In Lewis County, three sons were called to the family; Hyrum, born March 15, 1827; John, born January 31, 1829; Abner, born October 12, 1831, and here also occurred an event which shaped the future destined the abiding place of this family. It was here that John and Mary first heard the Gospel as proclaimed by the Latter Day Saints. Here in 1835 (1833) they were baptized into the Church by George N. Hinkle, who afterward turned traitor to the church and betrayed its leaders into hands of the mob. In the fall of this year they decided to cast their lot with the saints in Jackson County, arriving in the midst of much persecution.

In a revelation given through Joseph Smith in Jackson County, Missouri, August 1, 1831, the law of consecration was given to the Church. Martin Harris was the man selected by the Lord to be the first to obey. His command to lay "his monies before the Bishop of the Church, and also this is a law unto every man who cometh into this land to receive and inheritance; and he shall do with monies as the law directs." (Doc & Cov. Sec 59 v. 35, 36.)

Obedient to this command John, upon his arrival, went immediately to Bishop Edward Partridge and told him he was ready to turn over to the Church all he owned; which act in itself is an evidence of his sincere acceptance of the restored Gospel. Bishop Partridge said he could not accept the property as he could do nothing with it on account of the troubles of persecution the Saints were having, and advised him to buy a farm. Accordingly, he and his family shared the hardships and persecutions of the saints, participating in what is known as the "Surrender". An agreement to vacate Jackson County and the expulsion into Clay County.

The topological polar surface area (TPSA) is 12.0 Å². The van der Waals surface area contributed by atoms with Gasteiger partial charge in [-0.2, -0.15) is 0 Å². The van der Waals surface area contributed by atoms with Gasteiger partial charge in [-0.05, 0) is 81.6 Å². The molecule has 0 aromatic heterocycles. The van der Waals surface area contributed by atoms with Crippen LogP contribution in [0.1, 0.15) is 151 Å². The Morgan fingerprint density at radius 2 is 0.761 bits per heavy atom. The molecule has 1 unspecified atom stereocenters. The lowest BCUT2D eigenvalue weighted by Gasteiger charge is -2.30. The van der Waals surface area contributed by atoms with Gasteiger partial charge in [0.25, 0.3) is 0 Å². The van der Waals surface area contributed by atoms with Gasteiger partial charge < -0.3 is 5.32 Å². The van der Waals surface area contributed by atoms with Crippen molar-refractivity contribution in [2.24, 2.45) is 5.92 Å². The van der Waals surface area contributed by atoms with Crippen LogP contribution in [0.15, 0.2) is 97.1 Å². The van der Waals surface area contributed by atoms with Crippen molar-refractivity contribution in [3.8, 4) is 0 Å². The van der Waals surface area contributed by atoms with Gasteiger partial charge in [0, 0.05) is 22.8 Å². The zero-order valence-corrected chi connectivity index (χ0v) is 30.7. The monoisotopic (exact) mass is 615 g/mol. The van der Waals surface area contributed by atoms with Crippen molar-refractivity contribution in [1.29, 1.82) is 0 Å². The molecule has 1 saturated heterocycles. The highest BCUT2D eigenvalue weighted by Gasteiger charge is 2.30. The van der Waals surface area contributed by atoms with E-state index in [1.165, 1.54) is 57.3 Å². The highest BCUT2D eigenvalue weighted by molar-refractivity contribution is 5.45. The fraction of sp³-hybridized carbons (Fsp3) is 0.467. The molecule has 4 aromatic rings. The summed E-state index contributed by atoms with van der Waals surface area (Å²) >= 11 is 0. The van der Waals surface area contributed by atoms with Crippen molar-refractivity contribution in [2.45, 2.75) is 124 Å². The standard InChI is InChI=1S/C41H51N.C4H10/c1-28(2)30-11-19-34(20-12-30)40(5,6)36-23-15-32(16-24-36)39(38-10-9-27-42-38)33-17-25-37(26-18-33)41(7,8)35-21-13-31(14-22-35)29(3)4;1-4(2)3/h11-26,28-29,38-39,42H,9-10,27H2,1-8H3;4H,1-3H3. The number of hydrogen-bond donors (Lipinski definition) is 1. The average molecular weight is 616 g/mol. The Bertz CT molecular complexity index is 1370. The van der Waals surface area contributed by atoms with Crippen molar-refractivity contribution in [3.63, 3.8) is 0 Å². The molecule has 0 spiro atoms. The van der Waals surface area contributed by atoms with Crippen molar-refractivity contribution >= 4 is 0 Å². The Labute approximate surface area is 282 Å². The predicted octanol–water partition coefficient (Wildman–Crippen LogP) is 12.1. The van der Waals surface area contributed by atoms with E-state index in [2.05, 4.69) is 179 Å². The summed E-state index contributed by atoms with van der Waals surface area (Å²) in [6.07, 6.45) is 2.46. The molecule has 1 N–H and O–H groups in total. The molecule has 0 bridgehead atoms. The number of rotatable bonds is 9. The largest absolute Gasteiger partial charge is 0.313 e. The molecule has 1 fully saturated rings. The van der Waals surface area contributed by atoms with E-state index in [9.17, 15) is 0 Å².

In Clay County he bought the improvements on an 80 acre tract of land, on which he filed. When the time came to make final proof on the land, the time fell on Sunday. As no business could be transacted on that day, his intention was to go to the land office on Monday, a distance of sixty miles. However, while working on the farm Saturday afternoon, John observed two men ride by. They were avowed enemies of the church, and who had on a previous occasion shown their animosity in a very positive manner. Charles Hubbard, a church member, was on his way to town when these two men overtook him and began to lash him with a rawhide. Hubbard whipped up his horse, thinking he could outrun them but their horses were just as good as Hubbard's and for four miles they raced and the lashing continued.

On this Saturday these men who attacked Hubbard rode on past Lowry's and stopped at Squire Dozier's, one of the Lowry's neighbors, and laughingly told him that they were on the way to the land office to file on Lowry's land and cheat him out of it. When they had passed on out of sight Bozier unhitched his horses from the plow, went into his house and got some money, rode a distance of four miles to Lowry's farm and told him the story, also offered to lend him the money with which to secure the land. Lowry said to his friend, "I will not let them get it without a struggle."